PHILADELPHIA – The U.S. District Court for the Eastern District of Pennsylvania has dismissed two lawsuits against a debt buyer and its attorneys because the plaintiffs failed to plead any deceptive conduct.
“Plaintiffs have not pleaded any specific deceptive or unconscionable conduct, but seemingly rely on the fact that they prevailed in the underlying collection lawsuit… Because a lawsuit can be lost for many reasons, an inference of unlawful conduct does not inexorably follow, with the result that plaintiffs’ claims will be dismissed,” Judge Gerald Austin McHugh ruled May 22.
Gloria Ramos and Rojelio Ramos separately sued LVNV Funding LLC and the law firm that represents it, Pressler & Pressler LLP, over claims that they violated the Federal Debt Collection Practices Act (FDCPA) and the state's Fair Credit Extension Uniformity Act (FCEUA).
LVNV previously sued both plaintiffs in Philadelphia Municipal Court, where a judge ruled in the Ramoses' favor. The ruling states no reasoning was provided in the dispositive orders.
U.S. District Court Judge Gerald Austin McHugh Jr.
The plaintiffs' suits allege the defendants told them they had to make payments that they did not owe, demanded payment of a debt they did not owe and sued for a debt they did not owe.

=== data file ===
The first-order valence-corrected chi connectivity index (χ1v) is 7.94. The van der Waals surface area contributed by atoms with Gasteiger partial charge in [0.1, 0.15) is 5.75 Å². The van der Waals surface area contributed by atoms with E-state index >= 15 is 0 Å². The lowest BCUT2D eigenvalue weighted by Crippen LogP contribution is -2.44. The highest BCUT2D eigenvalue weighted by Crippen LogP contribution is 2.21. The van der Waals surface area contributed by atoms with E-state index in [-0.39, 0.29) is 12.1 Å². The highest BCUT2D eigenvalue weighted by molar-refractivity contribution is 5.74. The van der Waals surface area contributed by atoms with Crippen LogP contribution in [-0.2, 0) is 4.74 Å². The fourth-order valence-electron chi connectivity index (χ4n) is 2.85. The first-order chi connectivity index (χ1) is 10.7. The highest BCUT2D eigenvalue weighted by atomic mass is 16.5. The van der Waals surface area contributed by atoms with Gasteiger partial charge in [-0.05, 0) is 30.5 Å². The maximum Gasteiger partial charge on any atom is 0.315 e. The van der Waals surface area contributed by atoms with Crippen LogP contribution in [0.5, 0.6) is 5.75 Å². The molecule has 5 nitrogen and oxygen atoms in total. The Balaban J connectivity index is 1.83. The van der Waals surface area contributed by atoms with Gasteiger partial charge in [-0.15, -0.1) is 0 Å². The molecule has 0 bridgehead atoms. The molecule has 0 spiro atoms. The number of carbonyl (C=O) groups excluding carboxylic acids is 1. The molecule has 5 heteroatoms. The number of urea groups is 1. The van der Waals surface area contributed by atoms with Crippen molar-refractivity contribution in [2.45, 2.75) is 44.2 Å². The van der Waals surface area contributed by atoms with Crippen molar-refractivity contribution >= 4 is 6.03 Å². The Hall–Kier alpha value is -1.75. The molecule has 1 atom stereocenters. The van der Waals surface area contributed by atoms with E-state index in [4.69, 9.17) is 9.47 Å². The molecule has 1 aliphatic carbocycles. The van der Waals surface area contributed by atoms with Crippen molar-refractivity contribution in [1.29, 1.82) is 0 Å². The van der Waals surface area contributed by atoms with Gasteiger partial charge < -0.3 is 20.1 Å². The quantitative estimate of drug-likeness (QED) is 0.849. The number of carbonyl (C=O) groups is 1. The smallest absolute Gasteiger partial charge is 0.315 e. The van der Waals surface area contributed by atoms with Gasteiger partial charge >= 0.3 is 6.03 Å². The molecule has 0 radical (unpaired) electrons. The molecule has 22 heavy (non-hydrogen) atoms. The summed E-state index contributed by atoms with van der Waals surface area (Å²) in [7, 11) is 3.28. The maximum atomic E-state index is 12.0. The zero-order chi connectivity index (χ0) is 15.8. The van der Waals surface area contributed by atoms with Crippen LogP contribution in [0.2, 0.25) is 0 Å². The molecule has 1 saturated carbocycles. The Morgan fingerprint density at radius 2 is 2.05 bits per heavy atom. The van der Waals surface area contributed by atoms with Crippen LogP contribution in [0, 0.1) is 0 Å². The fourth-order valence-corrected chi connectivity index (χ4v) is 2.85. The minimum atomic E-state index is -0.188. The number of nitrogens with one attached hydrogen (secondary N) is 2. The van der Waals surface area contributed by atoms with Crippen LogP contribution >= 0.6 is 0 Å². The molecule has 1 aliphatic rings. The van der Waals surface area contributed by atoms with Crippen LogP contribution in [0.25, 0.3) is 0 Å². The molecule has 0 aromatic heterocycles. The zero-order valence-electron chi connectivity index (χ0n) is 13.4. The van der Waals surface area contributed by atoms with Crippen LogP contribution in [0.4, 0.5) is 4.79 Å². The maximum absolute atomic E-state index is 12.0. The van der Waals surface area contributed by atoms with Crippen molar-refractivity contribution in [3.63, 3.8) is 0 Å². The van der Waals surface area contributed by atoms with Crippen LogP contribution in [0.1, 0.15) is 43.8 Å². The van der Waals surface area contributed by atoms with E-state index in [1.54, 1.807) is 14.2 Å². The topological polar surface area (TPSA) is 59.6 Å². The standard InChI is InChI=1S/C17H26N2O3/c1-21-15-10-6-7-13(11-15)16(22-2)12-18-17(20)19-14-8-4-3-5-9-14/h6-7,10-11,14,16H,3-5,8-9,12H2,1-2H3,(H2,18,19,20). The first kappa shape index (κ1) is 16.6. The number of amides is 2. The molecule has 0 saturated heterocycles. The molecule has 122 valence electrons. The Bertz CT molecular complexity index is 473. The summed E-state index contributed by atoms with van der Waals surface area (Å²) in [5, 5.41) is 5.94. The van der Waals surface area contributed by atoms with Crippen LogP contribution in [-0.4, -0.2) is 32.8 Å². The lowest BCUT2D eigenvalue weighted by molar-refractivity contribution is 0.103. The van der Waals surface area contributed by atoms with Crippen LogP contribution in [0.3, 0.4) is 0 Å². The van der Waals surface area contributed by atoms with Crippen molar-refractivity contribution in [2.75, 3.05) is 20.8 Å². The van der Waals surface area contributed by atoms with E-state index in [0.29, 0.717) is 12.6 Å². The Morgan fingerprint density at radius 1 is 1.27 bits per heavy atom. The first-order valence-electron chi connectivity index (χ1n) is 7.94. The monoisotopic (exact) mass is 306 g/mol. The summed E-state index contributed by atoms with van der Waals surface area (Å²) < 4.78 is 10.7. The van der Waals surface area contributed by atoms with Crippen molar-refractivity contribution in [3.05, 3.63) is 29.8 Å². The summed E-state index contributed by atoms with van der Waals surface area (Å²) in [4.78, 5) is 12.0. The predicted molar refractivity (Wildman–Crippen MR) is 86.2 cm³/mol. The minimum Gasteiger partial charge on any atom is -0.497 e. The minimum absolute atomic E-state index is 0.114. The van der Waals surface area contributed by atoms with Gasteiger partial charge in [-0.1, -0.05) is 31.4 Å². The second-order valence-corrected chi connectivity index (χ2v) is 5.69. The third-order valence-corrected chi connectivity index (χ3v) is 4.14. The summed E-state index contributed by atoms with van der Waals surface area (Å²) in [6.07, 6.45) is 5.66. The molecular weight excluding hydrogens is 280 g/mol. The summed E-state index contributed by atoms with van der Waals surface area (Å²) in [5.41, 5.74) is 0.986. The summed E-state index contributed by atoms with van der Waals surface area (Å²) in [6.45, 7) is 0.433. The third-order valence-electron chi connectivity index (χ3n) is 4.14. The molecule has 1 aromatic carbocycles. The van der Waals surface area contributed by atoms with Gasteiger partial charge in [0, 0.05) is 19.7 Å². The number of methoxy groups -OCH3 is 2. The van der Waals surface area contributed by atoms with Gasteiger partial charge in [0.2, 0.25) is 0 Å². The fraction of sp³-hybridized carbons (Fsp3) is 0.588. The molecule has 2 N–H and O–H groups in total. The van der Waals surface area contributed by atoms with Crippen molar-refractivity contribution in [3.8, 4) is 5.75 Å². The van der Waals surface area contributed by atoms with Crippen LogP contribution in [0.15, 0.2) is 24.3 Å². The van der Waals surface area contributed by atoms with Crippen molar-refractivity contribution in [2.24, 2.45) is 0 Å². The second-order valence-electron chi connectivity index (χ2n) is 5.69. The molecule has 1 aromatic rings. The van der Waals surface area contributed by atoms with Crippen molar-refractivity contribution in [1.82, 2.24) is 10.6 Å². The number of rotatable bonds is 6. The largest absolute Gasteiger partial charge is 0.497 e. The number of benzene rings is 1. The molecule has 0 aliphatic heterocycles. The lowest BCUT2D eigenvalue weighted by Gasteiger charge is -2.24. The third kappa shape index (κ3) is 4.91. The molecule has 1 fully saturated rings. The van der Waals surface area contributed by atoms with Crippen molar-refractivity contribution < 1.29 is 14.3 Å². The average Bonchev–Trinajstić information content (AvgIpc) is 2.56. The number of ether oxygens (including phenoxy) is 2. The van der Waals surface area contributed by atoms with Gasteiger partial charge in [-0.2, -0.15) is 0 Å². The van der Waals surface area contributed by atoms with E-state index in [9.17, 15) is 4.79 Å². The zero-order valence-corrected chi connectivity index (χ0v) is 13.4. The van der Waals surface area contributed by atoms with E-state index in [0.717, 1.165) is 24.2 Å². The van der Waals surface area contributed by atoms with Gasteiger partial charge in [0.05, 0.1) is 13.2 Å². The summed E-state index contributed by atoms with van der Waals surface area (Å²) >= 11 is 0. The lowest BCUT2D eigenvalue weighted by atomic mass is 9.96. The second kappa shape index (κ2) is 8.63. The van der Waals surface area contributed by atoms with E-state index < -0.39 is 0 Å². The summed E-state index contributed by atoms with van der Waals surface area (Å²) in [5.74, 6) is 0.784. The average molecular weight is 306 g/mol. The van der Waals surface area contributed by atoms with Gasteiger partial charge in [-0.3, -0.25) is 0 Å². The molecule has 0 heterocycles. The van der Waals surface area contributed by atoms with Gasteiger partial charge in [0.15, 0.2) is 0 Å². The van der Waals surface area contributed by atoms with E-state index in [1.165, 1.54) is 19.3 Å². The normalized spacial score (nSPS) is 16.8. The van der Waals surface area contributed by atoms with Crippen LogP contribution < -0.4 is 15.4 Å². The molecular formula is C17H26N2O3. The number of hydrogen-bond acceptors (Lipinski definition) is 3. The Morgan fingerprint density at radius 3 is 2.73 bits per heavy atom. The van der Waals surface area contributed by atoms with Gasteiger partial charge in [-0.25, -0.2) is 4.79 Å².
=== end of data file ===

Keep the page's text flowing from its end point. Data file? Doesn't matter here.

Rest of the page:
McHugh agreed that LVNV is actually a debt collector, but disagreed with LVNV's argument that the plaintiffs should have filed counterclaims in Philadelphia Municipal Court.
“This argument fails in all respects,” the judge wrote. “Under the Pennsylvania Rules of Civil Procedure, counterclaims are permissive, not compulsory.”
Still, McHugh ruled the plaintiffs didn’t properly state a claim under the FDCPA to argue their points.
"They plead that they did not borrow from LVNV, but such allegations lack substantive import because, by plaintiffs’ own theory of the case, LVNV does not extend credit or lend,” said the judge.
The plaintiffs argued that because the Municipal Court found in their favor, then the alleged debt was invalid and any attempt to collect it is a violation of the FDPCA.
“The fact that LVNV failed to prevail in its case does not by itself establish LVNV never owned the debt, that its attempts to collect were deceptive in nature, or that its filing suit through Pressler was unconscionable,” McHugh wrote.
Both cases were dismissed without prejudice.